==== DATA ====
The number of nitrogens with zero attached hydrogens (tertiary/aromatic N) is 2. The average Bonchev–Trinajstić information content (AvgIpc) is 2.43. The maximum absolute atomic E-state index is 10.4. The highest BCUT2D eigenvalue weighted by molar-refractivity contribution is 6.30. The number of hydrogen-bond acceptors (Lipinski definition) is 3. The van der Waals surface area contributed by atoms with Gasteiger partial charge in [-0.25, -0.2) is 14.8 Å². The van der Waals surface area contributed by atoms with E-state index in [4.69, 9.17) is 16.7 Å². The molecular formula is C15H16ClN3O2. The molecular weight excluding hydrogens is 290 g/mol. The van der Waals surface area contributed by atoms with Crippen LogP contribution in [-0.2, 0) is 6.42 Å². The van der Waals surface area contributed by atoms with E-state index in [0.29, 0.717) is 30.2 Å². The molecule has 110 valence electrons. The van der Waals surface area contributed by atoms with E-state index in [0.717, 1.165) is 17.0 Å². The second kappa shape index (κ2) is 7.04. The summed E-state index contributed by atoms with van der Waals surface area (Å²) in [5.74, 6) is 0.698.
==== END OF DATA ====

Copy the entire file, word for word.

The number of nitrogens with zero attached hydrogens (tertiary/aromatic N) is 2. The average Bonchev–Trinajstić information content (AvgIpc) is 2.43. The maximum absolute atomic E-state index is 10.4. The highest BCUT2D eigenvalue weighted by molar-refractivity contribution is 6.30. The number of hydrogen-bond acceptors (Lipinski definition) is 3. The van der Waals surface area contributed by atoms with Gasteiger partial charge in [-0.25, -0.2) is 14.8 Å². The van der Waals surface area contributed by atoms with E-state index in [4.69, 9.17) is 16.7 Å². The molecular formula is C15H16ClN3O2. The molecular weight excluding hydrogens is 290 g/mol. The van der Waals surface area contributed by atoms with Crippen LogP contribution in [-0.2, 0) is 6.42 Å². The van der Waals surface area contributed by atoms with E-state index in [0.29, 0.717) is 30.2 Å². The molecule has 110 valence electrons. The van der Waals surface area contributed by atoms with E-state index in [0.717, 1.165) is 17.0 Å². The second kappa shape index (κ2) is 7.04. The summed E-state index contributed by atoms with van der Waals surface area (Å²) in [5.74, 6) is 0.698.